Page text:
It would have been awfully hard for any producer, for any television executive to say, you know what? We don't have all the facts here. Let's just breakaway and we'll come back when we've got this nailed down. So I cut them a little slack during those two hours, although not afterward.
SHAPIRO: Right. So afterward, the balloon landed, the boy was not in it and rather than saying hey, what these people want is media attention, let's go someplace else, everyone was fighting to have the family on the air.
Mr. KURTZ: Especially once we learned - because it was a couple more hours before we learned, you know, had the kid fallen out, where was he, that he had never left the house in Colorado. At that point, you know, you could just hear the journalistic adrenaline flowing because we had had what seemed to be a dramatic kind of happy-ending story because nobody was killed. And now it was like, why did they do this? What's their motivation? Let's send bookers to their home. And so suddenly, you know, a few hours after supposedly learning that their six-year-old son was alive, the Heene family is sitting in front of the cameras, first on �Larry King Live� and then, you know, what was 5 o'clock in the morning Colorado time the next morning doing the CBS, ABC, NBC.
And the most sickening thing here - and I'm sure most of your listeners have seen this - was watching this poor kid, who obviously had been put up to this by the parents, you know, throw up first on �Good Morning America� and then on the �Today Show.� I mean, you couldn't ask for a more dramatic rendering of why this was wrong, and it made me feel sick to my stomach that all these shows were rushing to exploit this story when it was no longer life-and-death story. It was just a story about weird people who do weird things.
SHAPIRO: Let's take a caller. We have Anne(ph) from eastern Massachusetts on the phone. Hi, Anne.
ANNE (Caller): Hi. I wanted to get your guest's take on the Charles Stuart hoax in Boston, which actually took place a little bit before on the explosion of cable news. In 1990, Charles Stuart called state police on his car phone and said he and his pregnant wife had been shot - robbed and shot by an unidentified black man who was waiting for them in their car.
And come to find out, you know, the whole thing was a hoax, even though all of Boston kind of shut down as people looked for this unidentified black man. And then six weeks later Charles Stuart jumped to his death after he found out his brother was going to go to police and talk about his complicity in this particular event. So�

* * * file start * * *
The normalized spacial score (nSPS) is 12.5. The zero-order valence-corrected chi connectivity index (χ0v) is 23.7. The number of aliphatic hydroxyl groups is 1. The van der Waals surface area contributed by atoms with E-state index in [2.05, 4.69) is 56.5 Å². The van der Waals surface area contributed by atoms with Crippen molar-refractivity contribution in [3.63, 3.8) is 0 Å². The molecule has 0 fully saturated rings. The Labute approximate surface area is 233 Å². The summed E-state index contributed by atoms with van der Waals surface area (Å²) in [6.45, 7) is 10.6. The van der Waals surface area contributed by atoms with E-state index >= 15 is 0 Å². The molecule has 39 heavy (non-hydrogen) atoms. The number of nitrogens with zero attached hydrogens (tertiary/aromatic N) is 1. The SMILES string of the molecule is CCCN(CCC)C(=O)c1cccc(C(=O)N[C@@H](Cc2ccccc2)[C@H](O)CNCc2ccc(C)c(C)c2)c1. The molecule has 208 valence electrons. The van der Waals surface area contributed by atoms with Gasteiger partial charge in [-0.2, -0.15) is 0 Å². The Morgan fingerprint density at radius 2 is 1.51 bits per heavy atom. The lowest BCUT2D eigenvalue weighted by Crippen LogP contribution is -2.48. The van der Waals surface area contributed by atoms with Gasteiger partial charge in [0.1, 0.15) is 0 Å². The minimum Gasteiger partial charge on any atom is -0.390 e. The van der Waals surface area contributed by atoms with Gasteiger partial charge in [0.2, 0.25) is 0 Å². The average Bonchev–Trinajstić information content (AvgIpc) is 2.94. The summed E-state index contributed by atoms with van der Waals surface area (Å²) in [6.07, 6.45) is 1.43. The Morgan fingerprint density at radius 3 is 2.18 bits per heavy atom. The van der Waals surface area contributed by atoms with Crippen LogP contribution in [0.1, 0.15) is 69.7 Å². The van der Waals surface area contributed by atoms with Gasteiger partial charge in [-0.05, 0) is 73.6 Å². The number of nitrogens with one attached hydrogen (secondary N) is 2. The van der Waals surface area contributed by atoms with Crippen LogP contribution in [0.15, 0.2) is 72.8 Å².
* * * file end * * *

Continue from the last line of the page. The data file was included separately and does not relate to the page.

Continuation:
SHAPIRO: Howard Kurtz, you're familiar with this case. It sounds like�
Mr. KURTZ: I happen to be familiar with it, because it was featured in one of the books I've written. And so that was very different, because that story was driven by the Boston Globe and the Boston Herald. It was, I mean, there was still CNN, but it was not the era of local tabloid crime stories going national, as is so common today - another thing I'm critical of, by the way.
But there, the difference between this and the balloon saga, for example, is that you had the police and you had prosecutors leaking night and day, it seemed like, the notion that there was some unidentified black man who had killed this poor woman who - and that was the account that Charles Stuart had given, as well.
And so all the stories that were written came from unnamed sources from the authorities and - who obviously were trying to show that they were on the case, they were doing their job. And that just like, perhaps, the Richard Jule incident, the Atlanta Olympics bombing in 1996, shows that another flaw in the journalistic system is being too willing to take these leaks from police, detectives and prosecutors who aren't willing - to go on the record and to publish them almost as if they were fact and sometimes to blacken the reputations of people involved who may, in some instances, turn out to be innocent.
SHAPIRO: Anne, thanks for the call.
ANNE: Yes, absolutely. Thank you.
SHAPIRO: You know, Howard Kurtz, it occurs to me, talking about the Charles Stuart story, there was a similar case in South Carolina. Susan Smith was a woman who said that her kids had been abducted by a black man, and it later turned out she had drowned them. Are the media too quick to believe stories about black men run wild? It seems to be a theme in so many of these hoaxes.
Mr. KURTZ: I think so. I think there's a racial aspect here. In the case of the runaway bride, Jennifer Wilbanks, she said she had been abducted by a couple of Hispanic guys. That turned out to be completely fictional. She was just ducking out of her own wedding. But in those cases, unlike when you have, you know, the undeniable drama of a helium balloon racing across the sky at 10,000 feet, there was no compelling reason for any news organization to run with an unsubstantiated report about black guys and Hispanic guys or white guys, for that matter, being involved in some alleged crime without any evidence, without any police spokesman confirming it on the record, without any arrest warrant, without any search warrant.
And it just shows, you know, it's a hypercompetitive business. Everybody wants to be first. It's a juicy story. And so, in too many instances, somebody goes with it and the rest of the pack follows because, well, you know, it was in the Boston Globe. It must be true. And there, I think, you know, holding off until we have something confirmed would be the wiser course. But unfortunately, that's not always the case.